Barack Obama gave a carefully staged speech, whose content was appropriate to its setting in the National Archives Museum, before a copy of the Constitution. A friendly audience of military and civilian judicial personnel, and representatives of organizations that work in behalf of civil liberties applauded on several occasions.
The subject was Guantanomo and other offenses to the traditions he has admired as law professor, candidate and president. .
The speech was nuanced. While four-square against torture, the president conceded that not all the prisoners could be released, or tried. Some would not be accepted by other countries. Some indicated they would return to terror. Some must be held as prisoners of war, even though they fought for no recognized army in no war that had been declared. When making difficult decisions, President Obama would insist on the primacy of law, and careful deliberation by representatives of different branches of government. He opposed any system where one individual would determine another's future, without the balance of additional views.
The speech had its moments of elegant balance and a recognition of subtle difficulties. However, it was long and repetitious. Obama used the term "values" 15 times, "Constitution" 10 times, and "rule of law" 8 times.
The speech also included some of the fluff that Obama uses to link himself to high sounding values. Referring to the prized documents of American history that were close to his platform, he said, "My father came to our shores in search of the promise that they offered."
His father also married Ann Dunham without telling her of a wife and children he did not bring to American shores, and then left when Barack was a year old. http://en.wikipedia.org/wiki/Barack_Obama_Sr.
Anyone daring to grade such a successful politician might give him an "A" if judged in the context of a seminar on law or ethics, but a lower grade in the context of intelligence gathering and war. The most prominent fault was his emphasis on clean intelligence. The president said experts agreed that waterboarding was not successful in extracting useful information. He did not cover other techniques, perhaps none of them pretty, but arguably less sadistic than those used at Guantanamo and Abu Ghraib. With training and supervision, carrots as well as sticks, interrogators obtain information from individuals who do not give it willingly.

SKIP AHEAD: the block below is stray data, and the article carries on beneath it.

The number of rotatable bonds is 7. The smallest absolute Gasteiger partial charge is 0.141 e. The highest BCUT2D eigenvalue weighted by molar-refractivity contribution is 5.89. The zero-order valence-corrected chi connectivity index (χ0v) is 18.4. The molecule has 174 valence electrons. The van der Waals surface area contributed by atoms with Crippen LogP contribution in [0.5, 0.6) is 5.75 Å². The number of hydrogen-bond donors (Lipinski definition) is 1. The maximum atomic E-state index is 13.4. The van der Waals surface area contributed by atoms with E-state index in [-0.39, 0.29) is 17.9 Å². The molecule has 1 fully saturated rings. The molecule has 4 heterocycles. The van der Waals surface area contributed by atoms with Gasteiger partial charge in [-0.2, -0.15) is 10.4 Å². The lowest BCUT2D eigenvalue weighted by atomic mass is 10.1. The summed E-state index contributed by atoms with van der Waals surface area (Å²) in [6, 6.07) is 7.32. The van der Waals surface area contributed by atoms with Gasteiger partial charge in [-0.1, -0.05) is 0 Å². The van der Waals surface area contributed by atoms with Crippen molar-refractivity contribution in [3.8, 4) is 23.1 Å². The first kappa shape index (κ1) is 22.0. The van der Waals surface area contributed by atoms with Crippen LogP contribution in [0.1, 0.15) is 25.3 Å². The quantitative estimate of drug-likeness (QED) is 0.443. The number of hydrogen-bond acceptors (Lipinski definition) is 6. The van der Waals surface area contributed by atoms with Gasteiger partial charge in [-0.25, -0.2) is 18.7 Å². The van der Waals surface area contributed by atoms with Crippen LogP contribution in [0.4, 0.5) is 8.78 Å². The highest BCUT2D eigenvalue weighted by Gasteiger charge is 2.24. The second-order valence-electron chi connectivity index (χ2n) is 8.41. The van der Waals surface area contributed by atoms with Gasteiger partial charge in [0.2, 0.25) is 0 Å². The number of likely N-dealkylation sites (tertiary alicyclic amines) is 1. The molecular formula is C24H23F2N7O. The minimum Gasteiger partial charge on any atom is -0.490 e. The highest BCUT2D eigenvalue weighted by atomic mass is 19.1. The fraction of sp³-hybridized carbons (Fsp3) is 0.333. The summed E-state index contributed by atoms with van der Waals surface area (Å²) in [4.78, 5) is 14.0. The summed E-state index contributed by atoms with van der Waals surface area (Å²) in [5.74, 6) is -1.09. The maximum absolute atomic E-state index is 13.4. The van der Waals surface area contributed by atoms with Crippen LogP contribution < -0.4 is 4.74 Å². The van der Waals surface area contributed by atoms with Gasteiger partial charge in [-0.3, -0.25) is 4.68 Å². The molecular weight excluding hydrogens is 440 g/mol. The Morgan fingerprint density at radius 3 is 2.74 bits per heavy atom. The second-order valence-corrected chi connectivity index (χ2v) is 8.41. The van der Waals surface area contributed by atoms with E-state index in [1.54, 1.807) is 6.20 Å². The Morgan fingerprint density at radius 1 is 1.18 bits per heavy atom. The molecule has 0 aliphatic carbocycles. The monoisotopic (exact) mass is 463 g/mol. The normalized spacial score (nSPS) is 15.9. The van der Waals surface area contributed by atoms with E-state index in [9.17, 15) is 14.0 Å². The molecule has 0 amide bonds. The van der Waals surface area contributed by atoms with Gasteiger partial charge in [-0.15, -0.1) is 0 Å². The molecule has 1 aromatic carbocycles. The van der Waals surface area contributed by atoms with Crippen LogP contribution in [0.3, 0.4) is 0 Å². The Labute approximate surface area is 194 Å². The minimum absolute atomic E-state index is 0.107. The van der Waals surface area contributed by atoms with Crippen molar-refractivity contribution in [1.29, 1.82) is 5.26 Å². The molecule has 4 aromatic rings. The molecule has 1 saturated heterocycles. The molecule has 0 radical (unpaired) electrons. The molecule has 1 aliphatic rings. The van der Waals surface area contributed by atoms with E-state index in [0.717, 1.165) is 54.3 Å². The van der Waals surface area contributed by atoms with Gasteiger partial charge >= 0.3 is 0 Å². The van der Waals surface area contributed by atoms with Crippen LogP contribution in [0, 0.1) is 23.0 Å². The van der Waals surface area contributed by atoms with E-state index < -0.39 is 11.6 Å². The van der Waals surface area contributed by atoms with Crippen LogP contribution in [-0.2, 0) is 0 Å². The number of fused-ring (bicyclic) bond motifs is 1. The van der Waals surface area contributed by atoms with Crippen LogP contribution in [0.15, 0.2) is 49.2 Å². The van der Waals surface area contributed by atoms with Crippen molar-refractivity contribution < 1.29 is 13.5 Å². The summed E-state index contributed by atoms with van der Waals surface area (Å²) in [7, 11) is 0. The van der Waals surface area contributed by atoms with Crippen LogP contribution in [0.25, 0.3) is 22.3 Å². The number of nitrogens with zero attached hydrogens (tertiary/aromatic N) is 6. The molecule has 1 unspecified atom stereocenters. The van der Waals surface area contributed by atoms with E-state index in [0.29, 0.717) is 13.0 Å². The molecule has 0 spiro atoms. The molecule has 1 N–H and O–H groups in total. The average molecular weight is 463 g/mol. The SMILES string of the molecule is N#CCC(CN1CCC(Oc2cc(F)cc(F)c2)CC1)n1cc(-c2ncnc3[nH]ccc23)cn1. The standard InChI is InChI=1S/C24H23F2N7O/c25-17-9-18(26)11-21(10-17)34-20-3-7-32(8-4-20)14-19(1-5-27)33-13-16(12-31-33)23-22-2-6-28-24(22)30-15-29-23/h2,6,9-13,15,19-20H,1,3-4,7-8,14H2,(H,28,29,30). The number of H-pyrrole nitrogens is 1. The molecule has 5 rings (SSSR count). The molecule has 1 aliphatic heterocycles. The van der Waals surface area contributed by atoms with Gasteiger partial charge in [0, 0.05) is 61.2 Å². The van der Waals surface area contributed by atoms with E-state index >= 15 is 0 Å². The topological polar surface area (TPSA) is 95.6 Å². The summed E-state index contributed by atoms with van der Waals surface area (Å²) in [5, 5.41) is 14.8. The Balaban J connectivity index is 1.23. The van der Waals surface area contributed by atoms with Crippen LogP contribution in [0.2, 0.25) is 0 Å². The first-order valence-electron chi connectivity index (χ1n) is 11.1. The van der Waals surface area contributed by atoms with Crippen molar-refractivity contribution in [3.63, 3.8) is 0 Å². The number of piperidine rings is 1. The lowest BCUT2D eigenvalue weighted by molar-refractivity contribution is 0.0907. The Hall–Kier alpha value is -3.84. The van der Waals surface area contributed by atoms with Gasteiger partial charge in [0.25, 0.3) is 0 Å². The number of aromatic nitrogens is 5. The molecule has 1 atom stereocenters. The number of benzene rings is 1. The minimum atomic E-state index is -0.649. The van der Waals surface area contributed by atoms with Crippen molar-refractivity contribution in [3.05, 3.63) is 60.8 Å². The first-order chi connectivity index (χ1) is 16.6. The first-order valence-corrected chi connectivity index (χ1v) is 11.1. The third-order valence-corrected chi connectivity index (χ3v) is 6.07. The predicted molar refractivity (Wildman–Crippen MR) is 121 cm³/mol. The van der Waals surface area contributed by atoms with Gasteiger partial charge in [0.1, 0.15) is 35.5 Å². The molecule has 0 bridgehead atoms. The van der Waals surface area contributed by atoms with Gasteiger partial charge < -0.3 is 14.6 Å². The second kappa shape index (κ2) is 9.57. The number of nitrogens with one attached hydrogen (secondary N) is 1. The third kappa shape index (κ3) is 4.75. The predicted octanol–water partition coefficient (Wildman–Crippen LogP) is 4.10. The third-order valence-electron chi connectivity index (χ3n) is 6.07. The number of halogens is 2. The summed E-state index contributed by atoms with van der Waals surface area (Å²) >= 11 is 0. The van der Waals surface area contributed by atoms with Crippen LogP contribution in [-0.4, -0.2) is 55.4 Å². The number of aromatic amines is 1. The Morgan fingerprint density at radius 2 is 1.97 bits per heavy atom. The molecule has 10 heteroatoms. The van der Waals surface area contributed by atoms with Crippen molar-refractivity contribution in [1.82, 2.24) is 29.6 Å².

The president stressed that torture was more likely to help terrorists recruit additional fighters against America than provide useful information. He yearned for the day when people around the globe would no longer hate his country, but again admire the values that he said it promotes. He repeated that torture violated those values, but did not talk about other elements of warfare that also breed hatred, like the bombing of wedding parties and other civilian sites that result from poor intelligence or marksmanship.
Can a war proceed without ugliness? And is it appropriate to rail so strongly about one aspect of violence while ignoring others? Will stopping the practices photographed at Abu Ghraib, closing Guantanamo, and releasing some of the prisoners improve the American image while Americans and their allies continue to kill civilians, even unintentionally? War is not judged like an academic seminar or a judicial proceeding. Collateral damage is unfortunate, but part of the scene. So is death of one's own forces, due to the enemy's efforts, as well as by unintentional friendly fire, and accidents resulting from intense pressure and dangerous equipment. It is not unusual for 30-50 percent of an army's casualties to result from something other than the enemy's actions.
Glaring offenses against humane values should be targeted by policy, as well as by intensive training, dedicated supervision, and oversight by civilians commited to their task. It does not help when poorly educated and motivated individuals turn to the military as a last resort, officers wave criteria meant to assure quality recruits under the pressure of increasing their intake, commanders show greater concern for getting along and reaching retirement than enforcing the rules and careful judgment, and politicians charged with oversight avoid controversy.
Under the best of conditions, soldiers are not likely to be priests or professors, and far from saints. Their training includes more lessons about killing than protecting the innocent. The frenzied activity of an army in action engenders panic more than care. If a leader wants a clean war, it is best to avoid conflict. Especially when sending an army to places like Iraq, Afghanistan or Pakistan, where clean fighting is not part of the enemy's code, a leader must contend with dirty hands as well as lofty speeches.
Within a week of his speech at the National Archives Museum, President Obama responded to North Korea's latest test of a nuclear device. He said that it was unacceptable, and that North Korea faced increased isolation. The North Korean government has already indicated that it cares little about isolation. Iran also heard Obama's comments. Would his condemnation, and threat of greater condemnation move either North Korea or Iran? He may have more success with Guantanamo.
I welcome comments sent to my e-mail address, below.
Ira Sharkansky (Emeritus)
Department of Political Science